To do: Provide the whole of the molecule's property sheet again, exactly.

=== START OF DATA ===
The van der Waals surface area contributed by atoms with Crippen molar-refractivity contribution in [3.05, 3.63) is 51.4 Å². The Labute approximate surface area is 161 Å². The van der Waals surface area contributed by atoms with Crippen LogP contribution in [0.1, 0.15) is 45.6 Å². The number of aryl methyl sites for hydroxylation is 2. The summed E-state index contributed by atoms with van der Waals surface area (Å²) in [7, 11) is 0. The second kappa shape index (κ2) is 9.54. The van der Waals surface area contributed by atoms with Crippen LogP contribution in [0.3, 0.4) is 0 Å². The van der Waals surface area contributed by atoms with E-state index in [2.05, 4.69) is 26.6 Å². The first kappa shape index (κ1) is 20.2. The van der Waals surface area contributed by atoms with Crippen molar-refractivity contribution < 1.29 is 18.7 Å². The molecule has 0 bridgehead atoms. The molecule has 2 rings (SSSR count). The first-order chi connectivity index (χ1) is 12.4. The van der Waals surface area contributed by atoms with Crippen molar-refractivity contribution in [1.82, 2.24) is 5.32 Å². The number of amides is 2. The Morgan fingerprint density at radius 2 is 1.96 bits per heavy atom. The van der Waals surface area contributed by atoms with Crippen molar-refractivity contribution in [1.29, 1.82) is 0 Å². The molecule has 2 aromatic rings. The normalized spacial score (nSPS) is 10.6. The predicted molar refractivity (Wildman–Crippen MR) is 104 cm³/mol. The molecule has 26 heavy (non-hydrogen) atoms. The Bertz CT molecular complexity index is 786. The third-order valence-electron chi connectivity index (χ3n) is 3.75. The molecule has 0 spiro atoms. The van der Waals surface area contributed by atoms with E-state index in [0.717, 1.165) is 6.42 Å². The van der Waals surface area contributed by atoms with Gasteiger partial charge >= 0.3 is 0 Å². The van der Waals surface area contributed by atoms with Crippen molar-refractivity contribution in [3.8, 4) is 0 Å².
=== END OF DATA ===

The van der Waals surface area contributed by atoms with Crippen molar-refractivity contribution in [3.05, 3.63) is 51.4 Å². The Labute approximate surface area is 161 Å². The van der Waals surface area contributed by atoms with Crippen LogP contribution in [0.1, 0.15) is 45.6 Å². The number of aryl methyl sites for hydroxylation is 2. The summed E-state index contributed by atoms with van der Waals surface area (Å²) in [7, 11) is 0. The second kappa shape index (κ2) is 9.54. The van der Waals surface area contributed by atoms with Crippen LogP contribution in [0.3, 0.4) is 0 Å². The van der Waals surface area contributed by atoms with E-state index in [2.05, 4.69) is 26.6 Å². The first kappa shape index (κ1) is 20.2. The van der Waals surface area contributed by atoms with Crippen molar-refractivity contribution < 1.29 is 18.7 Å². The molecule has 0 bridgehead atoms. The molecule has 2 rings (SSSR count). The first-order chi connectivity index (χ1) is 12.4. The van der Waals surface area contributed by atoms with Crippen molar-refractivity contribution in [1.82, 2.24) is 5.32 Å². The number of amides is 2. The Morgan fingerprint density at radius 2 is 1.96 bits per heavy atom. The van der Waals surface area contributed by atoms with Crippen molar-refractivity contribution in [1.29, 1.82) is 0 Å². The molecule has 2 aromatic rings. The normalized spacial score (nSPS) is 10.6. The predicted molar refractivity (Wildman–Crippen MR) is 104 cm³/mol. The molecule has 26 heavy (non-hydrogen) atoms. The Bertz CT molecular complexity index is 786. The third-order valence-electron chi connectivity index (χ3n) is 3.75. The molecule has 0 spiro atoms. The van der Waals surface area contributed by atoms with E-state index in [0.717, 1.165) is 6.42 Å². The van der Waals surface area contributed by atoms with Gasteiger partial charge >= 0.3 is 0 Å². The van der Waals surface area contributed by atoms with Crippen molar-refractivity contribution in [3.8, 4) is 0 Å².